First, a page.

Tuxie + Mule = Broken Collarbone March 11 2011, 8 Comments
It was last Saturday morning. I woke up and was having my usual coffee and insanely delicious cinnamon cereal that I am not addicted to and thinking that maybe I would just call my riding instructor and tell her I was going to take the day off from riding. I simply and honestly wasn't "feeling it" and it did strike me as odd because it's very rare that I don't feel like riding.
Saturday is almost always a group jumping lesson with usually 4-6 students of which I am the oldest - by like 30 years, but whatever. Let's say average age is 12. Most girls are from our neighborhood and most bring their own horses.
This Saturday we weren't scheduled to jump. Our Instructor had moved the jumping to Sunday. The planned exercise for this Saturday was going to be gymnastics or riding over Cavaletti poles - which I had done a few days earlier and honestly wasn't overly enthusiastic about repeating.
Tuxie and I had worked everyday that week and I thought he'd be ok with a day off and jumping the next day. But I still didn't cancel. Why? Well, in the past if I ever didn't feel like riding, I usually always feel better after and I end up having a good if not great lesson.
So, I tacked Tuxie up and he was his normal puppy dog/lover boy self and we proceeded to join the other couple of students in the arena to warm up. About 10 minutes into the walk/trot portion, I saw 2 more students coming up the drive way on horseback. No...wait, one of them was on a....no...it can't be....yup....it was a Mule! In my head in big black letters was "OH NO." Just like that - a big clear sign that my intuition quickly typed up and presented to me free of charge. Did I take the free advice I was given and just hop off? No.
The girls came into the arena and everyone stopped what they were doing and went over to see what she was doing on the Mule. Apparently, she was joining the lesson. I wished I had known in advance because for sure I would have opted out. Tuxie does not like Mules. I had the benefit of discovering this the year before at a large show. One of the competitors in a walk-trot class had a Mule. The second Tuxie saw it he freaked - big bulging eyes, pawing, running sideways - drama! The show arena was gigantic and I kept him as far away from it as possible but he was clearly upset and not going to get over it. We got through it and I made a note to myself that we would not be repeating that scenario again.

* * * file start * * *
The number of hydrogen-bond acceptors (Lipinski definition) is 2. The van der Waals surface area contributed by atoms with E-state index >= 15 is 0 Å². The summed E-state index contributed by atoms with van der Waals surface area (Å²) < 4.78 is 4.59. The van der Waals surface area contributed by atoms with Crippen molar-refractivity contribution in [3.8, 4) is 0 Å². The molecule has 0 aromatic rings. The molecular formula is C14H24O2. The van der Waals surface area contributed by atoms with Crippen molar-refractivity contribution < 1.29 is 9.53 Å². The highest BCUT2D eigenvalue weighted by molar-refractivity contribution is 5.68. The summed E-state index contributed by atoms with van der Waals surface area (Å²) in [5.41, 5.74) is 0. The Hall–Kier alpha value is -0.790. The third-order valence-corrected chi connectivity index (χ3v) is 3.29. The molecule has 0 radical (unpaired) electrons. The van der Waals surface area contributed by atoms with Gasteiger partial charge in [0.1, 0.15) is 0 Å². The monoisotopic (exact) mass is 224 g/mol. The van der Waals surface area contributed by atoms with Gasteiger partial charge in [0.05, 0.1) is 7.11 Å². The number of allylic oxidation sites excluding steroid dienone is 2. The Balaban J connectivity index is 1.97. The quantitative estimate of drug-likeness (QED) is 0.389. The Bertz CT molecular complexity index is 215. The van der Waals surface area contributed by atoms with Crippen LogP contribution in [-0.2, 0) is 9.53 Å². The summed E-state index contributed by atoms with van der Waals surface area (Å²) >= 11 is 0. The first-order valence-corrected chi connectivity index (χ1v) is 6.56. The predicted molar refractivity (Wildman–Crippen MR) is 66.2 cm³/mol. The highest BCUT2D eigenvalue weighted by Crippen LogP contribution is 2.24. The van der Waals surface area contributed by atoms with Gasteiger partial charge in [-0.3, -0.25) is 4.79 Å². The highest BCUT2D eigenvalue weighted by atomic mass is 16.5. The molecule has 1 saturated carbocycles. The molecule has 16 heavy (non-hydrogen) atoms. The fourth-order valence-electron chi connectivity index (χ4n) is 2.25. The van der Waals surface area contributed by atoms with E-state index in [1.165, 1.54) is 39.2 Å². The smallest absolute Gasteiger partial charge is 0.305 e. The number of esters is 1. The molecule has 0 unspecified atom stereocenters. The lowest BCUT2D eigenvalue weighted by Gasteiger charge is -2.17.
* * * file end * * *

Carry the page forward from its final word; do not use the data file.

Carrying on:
So, the horses were reacting to the Mule - one of Tuxie's barn buddies, Shark, had his neck extended about 2 feet up - like a Giraffe while his eyes simultaneously almost popped out of his head. Tuxie, who was standing next to Shark, curled his neck in a way I have never seen - well maybe it resembled Rollkur - and his eyes were big as saucers.
Anyway, it was time to get back to warming up and I had my doubts.
I did stay away from the Mule - even at opposite ends of the arena. To Tuxie the Mule may as well have been on his back the whole time. I tried to collect him up a bit, keep his attention on me by doing lots of transitions. We all began to canter and as we did, the Mule farted several times which translated into an explosion of energy from Tuxie and in that second I discovered that Mule Farts are Tuxie's Kryptonite.
I remember he threw his head down very close to the ground and he either bucked or kicked out in the general direction of the Mule. I had never experienced this type of force from Tuxie and I didn't have a chance of staying on. His motion sent me directly into the sand arena floor like a rocket, squarely landing on and subsequently breaking my right collarbone and crashing down on the right side of my head.
I immediately took inventory - and the result was that I couldn't move my right side. I was, even in that moment grateful for my helmet because I hit so hard that under any other circumstance I would not have been so lucky. About 5 minutes into the searing, white hot pain I was helped up only to have to go right back down because I started to see stars, sweat, get nauseous and go numb.
My husband came and took me to the Urgent Care. Longest 5 minute ride ever. Somehow through the tears streaming down my face and over-flowing runny nose, they managed to get 2 shots of some painkiller in me. I wouldn't have cared at all if they had to give me a shot in the butt at that point - oh... my husband just pointed out that they did in fact give me 2 shots in the butt! I'd have to say I was just fine with that! About 20 minutes later we had to get the x-ray and if I moved a centimeter it caused searing pain, so they let me leave my shirt and bra on (for which I am forever grateful) and got the x-ray.
The collarbone is so broken that it will need surgery. I have an appointment on Monday with a surgeon and we'll see what he says.
If I could impart one piece of wisdom on anyone who is reading this, as well as myself, it would be to listen to and act upon your instincts when necessary. Especially when it has to do with your Horse. Horses have a built in mechanism for survival. Humans have the added complication of thinking which falls between detecting the threat and diminishing the threat. The moments in which we over-think or question over and over if we should be doing something or not could be the moment you save yourself and possibly your horse from a disaster.
I am going to take this time to practice listening to my instincts. And hopefully not eating too many Girl Scout Thin Mint Cookies.
**Also, some Mule and Horse factoids that would have helped to know before the accident: That Horses view Mules as predators, that Mules smell differently (and have no reproductive organs) and that they can frighten a Horse so much that the horse can panic and go into flight mode.